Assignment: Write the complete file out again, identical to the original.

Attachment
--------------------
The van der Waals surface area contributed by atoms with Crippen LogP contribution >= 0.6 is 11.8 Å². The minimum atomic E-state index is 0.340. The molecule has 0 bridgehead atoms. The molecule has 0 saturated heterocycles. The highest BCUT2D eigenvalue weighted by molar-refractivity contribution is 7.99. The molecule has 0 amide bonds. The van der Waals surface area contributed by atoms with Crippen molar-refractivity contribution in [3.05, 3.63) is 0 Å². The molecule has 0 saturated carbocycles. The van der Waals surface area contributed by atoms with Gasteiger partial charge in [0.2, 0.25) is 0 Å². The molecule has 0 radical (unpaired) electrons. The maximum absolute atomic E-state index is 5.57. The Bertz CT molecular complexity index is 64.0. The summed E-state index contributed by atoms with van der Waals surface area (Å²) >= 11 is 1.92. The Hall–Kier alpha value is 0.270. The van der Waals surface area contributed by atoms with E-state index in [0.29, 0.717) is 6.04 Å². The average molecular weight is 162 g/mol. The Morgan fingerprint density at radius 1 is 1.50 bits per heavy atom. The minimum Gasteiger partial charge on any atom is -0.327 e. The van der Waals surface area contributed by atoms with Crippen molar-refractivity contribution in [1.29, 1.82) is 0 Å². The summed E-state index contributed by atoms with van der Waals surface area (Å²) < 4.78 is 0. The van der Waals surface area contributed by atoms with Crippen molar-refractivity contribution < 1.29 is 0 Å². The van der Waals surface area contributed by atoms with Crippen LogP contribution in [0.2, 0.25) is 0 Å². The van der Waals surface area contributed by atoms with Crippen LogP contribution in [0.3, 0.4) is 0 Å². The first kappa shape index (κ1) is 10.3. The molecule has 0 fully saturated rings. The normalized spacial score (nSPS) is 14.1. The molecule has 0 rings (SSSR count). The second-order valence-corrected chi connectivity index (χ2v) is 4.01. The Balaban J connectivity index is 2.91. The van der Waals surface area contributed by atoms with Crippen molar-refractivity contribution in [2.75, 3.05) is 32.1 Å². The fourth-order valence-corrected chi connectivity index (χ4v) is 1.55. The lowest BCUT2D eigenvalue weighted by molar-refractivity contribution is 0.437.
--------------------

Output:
The van der Waals surface area contributed by atoms with Crippen LogP contribution >= 0.6 is 11.8 Å². The minimum atomic E-state index is 0.340. The molecule has 0 bridgehead atoms. The molecule has 0 saturated heterocycles. The highest BCUT2D eigenvalue weighted by molar-refractivity contribution is 7.99. The molecule has 0 amide bonds. The van der Waals surface area contributed by atoms with Crippen molar-refractivity contribution in [3.05, 3.63) is 0 Å². The molecule has 0 saturated carbocycles. The van der Waals surface area contributed by atoms with Gasteiger partial charge in [0.2, 0.25) is 0 Å². The molecule has 0 radical (unpaired) electrons. The maximum absolute atomic E-state index is 5.57. The Bertz CT molecular complexity index is 64.0. The summed E-state index contributed by atoms with van der Waals surface area (Å²) >= 11 is 1.92. The Hall–Kier alpha value is 0.270. The van der Waals surface area contributed by atoms with E-state index in [0.29, 0.717) is 6.04 Å². The average molecular weight is 162 g/mol. The Morgan fingerprint density at radius 1 is 1.50 bits per heavy atom. The minimum Gasteiger partial charge on any atom is -0.327 e. The van der Waals surface area contributed by atoms with Crippen molar-refractivity contribution in [1.29, 1.82) is 0 Å². The summed E-state index contributed by atoms with van der Waals surface area (Å²) < 4.78 is 0. The van der Waals surface area contributed by atoms with Crippen molar-refractivity contribution < 1.29 is 0 Å². The van der Waals surface area contributed by atoms with Crippen LogP contribution in [0.2, 0.25) is 0 Å². The van der Waals surface area contributed by atoms with Crippen LogP contribution in [0.3, 0.4) is 0 Å². The first kappa shape index (κ1) is 10.3. The molecule has 0 fully saturated rings. The normalized spacial score (nSPS) is 14.1. The molecule has 0 rings (SSSR count). The second-order valence-corrected chi connectivity index (χ2v) is 4.01. The Balaban J connectivity index is 2.91. The van der Waals surface area contributed by atoms with Crippen molar-refractivity contribution in [2.75, 3.05) is 32.1 Å². The fourth-order valence-corrected chi connectivity index (χ4v) is 1.55. The lowest BCUT2D eigenvalue weighted by molar-refractivity contribution is 0.437.